However, by the time we departed, the rain had set in, and that was to be the pattern for the rest of the day. A pause by the River Cree allowed those who had missed Little Egret at Mersehead to catch up, as a bird hunkered down on the bank, not obviously enjoying the conditions. A circuit of the roads to the west of Loch Ken provided close, but unfortunately, brief views of Whooper Swans (the coach had to move on to make way for traffic) and a stop for a huge mixed flock of Fieldfares and Redwing was similarly curtailed. There were small numbers of ducks and geese (Greylags) by the loch but the main attraction on this section was the terrific display of Snowdrops in amongst the trees.


With no let-up in the rain, we relocated to Southerness Point where, with waterproofs donned, the group walked the short distance to the lighthouse. A combination of wind and driving rain was pretty unpleasant, and we paused just long enough to take a “team” photo before most people withdrew to the shelter and warmth of the Paul Jones Hotel for a drink (hot chocolate might have been favourite, but I’m not sure what might have been added to fortify it!) A hardy few walked along the shore, with the wind at their backs, and were compensated for their efforts with Purple Sandpiper and Sanderling, sheltering wherever they could among the other waders. There was little shelter for the watchers, though, and they eventually joined the rest of the group in the pub. Our final call was at Carsethorn (via Kirkbean) where, at the height of the tide, there were no birds but impressive waves breaking on the shore.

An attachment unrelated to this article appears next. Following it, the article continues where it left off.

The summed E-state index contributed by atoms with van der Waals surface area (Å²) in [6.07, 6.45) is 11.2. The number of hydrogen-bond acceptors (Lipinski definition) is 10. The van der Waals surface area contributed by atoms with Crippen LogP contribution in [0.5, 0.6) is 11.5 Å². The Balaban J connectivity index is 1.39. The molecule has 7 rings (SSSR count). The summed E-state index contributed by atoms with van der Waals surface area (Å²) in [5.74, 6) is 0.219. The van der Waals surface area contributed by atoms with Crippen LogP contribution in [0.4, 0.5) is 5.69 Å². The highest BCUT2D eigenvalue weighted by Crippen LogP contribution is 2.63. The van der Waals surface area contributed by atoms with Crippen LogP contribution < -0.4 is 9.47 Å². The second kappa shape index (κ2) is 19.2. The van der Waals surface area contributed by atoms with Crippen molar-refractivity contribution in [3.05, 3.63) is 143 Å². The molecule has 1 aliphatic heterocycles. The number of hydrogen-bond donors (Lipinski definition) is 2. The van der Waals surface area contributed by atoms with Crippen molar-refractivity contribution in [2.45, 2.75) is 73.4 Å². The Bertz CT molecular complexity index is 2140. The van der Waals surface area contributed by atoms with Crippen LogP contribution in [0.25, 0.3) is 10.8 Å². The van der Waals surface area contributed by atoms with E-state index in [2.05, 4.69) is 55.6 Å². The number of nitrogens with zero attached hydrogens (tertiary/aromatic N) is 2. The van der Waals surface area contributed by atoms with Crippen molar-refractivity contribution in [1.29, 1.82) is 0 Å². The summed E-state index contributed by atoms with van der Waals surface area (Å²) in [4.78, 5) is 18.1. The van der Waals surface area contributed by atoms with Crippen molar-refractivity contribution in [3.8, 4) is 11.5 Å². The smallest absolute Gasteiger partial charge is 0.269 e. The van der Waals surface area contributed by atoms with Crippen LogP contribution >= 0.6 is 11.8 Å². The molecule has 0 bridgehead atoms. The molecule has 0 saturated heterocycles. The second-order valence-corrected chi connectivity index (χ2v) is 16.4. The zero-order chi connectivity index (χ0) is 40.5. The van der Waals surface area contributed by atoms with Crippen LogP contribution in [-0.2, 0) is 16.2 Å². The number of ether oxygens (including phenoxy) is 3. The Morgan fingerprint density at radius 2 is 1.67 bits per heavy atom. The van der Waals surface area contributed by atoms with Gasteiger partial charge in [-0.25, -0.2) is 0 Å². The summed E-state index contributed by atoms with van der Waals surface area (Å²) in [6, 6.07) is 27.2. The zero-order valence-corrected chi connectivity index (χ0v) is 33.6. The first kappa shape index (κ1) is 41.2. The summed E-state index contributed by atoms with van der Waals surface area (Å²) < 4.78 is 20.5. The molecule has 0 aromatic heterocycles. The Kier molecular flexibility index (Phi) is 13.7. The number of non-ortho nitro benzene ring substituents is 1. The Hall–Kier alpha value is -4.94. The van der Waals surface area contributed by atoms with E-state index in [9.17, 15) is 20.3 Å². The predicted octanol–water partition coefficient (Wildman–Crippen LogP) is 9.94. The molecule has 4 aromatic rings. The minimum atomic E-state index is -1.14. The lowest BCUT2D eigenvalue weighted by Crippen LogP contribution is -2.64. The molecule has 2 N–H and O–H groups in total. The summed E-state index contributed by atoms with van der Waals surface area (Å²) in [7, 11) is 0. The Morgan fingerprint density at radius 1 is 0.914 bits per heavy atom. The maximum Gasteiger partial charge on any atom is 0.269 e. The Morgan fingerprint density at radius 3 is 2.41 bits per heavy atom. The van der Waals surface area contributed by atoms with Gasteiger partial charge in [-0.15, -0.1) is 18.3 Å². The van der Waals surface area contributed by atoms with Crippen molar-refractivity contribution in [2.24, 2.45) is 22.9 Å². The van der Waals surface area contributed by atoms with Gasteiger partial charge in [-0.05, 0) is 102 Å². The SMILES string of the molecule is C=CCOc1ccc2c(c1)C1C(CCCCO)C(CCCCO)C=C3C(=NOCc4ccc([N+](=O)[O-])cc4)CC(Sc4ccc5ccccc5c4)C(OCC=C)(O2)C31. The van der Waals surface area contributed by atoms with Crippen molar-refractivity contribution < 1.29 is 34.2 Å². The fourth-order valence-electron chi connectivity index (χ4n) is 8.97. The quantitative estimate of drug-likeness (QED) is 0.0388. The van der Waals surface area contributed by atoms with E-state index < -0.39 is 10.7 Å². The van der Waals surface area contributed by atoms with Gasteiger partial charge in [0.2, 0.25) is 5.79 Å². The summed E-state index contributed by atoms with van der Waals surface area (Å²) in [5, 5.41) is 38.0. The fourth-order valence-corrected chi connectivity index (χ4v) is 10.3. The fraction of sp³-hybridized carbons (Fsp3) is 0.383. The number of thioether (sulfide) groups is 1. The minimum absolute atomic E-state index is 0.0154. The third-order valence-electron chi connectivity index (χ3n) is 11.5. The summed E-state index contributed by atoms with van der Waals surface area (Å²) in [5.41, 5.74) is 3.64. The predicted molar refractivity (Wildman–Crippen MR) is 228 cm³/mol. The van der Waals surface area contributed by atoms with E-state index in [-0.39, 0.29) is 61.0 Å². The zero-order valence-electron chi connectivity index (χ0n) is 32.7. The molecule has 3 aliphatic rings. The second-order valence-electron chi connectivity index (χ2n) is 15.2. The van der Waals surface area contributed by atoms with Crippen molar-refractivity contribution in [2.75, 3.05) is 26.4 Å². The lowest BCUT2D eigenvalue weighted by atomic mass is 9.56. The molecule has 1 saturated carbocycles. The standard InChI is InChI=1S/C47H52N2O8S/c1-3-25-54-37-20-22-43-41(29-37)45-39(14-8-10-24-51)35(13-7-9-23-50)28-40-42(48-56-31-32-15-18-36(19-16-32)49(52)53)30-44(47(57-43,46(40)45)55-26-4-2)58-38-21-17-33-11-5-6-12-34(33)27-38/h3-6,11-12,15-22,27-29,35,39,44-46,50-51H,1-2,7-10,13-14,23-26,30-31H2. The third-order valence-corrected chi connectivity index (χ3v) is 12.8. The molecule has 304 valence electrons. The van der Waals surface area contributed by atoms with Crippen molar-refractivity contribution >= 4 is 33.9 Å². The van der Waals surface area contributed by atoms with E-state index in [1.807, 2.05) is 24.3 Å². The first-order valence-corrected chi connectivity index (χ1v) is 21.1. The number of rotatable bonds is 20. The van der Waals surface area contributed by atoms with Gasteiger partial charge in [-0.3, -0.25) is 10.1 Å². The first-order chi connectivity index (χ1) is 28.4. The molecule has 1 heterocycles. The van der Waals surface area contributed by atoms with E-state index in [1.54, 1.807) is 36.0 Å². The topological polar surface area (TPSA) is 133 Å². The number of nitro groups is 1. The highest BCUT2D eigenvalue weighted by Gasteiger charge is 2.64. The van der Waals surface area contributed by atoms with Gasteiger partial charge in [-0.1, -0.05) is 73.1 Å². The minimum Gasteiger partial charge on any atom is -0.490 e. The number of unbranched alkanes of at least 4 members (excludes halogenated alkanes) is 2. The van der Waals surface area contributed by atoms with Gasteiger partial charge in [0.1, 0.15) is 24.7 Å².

There was no prospect of any improvement in the weather, and some reports of snow in the Lake District and Manchester area, so we set off home a little earlier than planned. Thanks are again due to the organisers, to our driver Jay, and to all those who joined in to make this a really satisfying trip.

Photos courtesy of Robert and Marie

Brian D